Leo Butler’s main thrust is to demonstrate the horrors visited upon the Irish by their oppressors. Maryanne, played somewhat scarily by Derbhle Crotty, embodied much of this. Resentful of the riches she had lost, she treated Coyle with nothing but contempt for his joining the army, taking pleasure in torturing him with impossible questions and demanding his loyalty to his family (yet not above asking him how his wife was). The two showed contrasting approaches to living under a regime- the more pragmatic Coyle (a good Eoin McCarthy) had sacrificed his ideals and beliefs in order to survive, while the idealistic Maryanne had stuck to her roots and suffered in extreme poverty as a result. Maryanne, filling the Sycorax role, was the catalyst for the play’s horrors, begun before we joined them by her persuading Dermot to kill the local colonel’s livestock, beginning a chain of events that led to the death of both children, Coyle’s disgrace and total loss of everything she had left.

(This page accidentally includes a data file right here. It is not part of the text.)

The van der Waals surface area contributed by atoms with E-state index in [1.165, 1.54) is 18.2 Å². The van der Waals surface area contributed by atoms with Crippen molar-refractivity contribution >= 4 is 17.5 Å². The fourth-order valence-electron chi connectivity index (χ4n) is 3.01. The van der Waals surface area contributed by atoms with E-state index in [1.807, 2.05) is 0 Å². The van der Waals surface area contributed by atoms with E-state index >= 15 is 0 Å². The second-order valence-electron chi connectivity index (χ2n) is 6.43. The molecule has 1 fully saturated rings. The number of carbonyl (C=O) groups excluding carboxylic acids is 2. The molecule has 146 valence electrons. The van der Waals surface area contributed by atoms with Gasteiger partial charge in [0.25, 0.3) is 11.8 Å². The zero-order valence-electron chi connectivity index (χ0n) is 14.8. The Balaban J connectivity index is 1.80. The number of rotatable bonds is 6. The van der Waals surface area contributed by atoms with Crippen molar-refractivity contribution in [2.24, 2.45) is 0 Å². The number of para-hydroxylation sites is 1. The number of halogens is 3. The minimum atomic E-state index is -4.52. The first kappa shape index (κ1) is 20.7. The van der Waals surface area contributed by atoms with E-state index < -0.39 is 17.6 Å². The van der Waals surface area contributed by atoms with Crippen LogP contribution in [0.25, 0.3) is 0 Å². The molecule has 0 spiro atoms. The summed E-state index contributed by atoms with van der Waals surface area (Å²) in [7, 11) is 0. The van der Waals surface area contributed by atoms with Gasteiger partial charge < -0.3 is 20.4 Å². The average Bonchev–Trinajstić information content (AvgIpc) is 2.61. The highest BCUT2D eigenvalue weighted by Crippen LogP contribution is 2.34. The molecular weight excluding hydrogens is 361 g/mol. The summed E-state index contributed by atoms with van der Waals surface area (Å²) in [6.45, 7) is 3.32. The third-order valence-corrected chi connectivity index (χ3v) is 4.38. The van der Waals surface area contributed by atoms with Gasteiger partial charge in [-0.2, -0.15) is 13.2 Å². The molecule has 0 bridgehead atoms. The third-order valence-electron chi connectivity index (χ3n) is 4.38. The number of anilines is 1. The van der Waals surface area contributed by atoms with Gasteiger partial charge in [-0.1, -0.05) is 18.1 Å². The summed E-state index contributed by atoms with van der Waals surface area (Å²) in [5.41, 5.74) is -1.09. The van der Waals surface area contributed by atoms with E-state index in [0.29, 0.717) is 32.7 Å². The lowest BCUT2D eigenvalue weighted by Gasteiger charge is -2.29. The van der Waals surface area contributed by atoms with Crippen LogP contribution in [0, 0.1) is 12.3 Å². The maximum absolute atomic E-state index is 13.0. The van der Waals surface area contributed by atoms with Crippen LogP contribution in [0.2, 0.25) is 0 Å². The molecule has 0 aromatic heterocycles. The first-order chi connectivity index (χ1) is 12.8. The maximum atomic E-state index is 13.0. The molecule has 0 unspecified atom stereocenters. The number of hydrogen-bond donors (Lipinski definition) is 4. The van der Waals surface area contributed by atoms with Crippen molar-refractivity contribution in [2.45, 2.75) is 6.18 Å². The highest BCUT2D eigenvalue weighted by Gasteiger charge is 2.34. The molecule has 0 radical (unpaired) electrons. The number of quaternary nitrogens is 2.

The one-act play built itself round two big scenes. The first, set in a tavern, was an exercise in atrocity as five redcoat soldiers bullied Dermot, who wanted to declare his loyalty to the King. Coyle, entering halfway through, was eventually forced to intervene to save his son’s life, turning the attentions of the soldiers onto him instead. The evils visited upon father and son – being made to drink cups of piss, having a crucifix inserted up the arse, being dangled upside down from an upturned table – were effective in demonstrating the climate of fear and abuse that the native Irish were living in; however, the point wasn’t subtle and the scene dragged on for a long time, starting to feel indulgent. An unusual high point, though, was Dermot’s fight with a legless actor, a visually fascinating scene that was particularly exciting for the way the soldiers immediately started cheering them on as if at a bear-baiting. To them, both the physically- and mentally-disabled were little better than animals.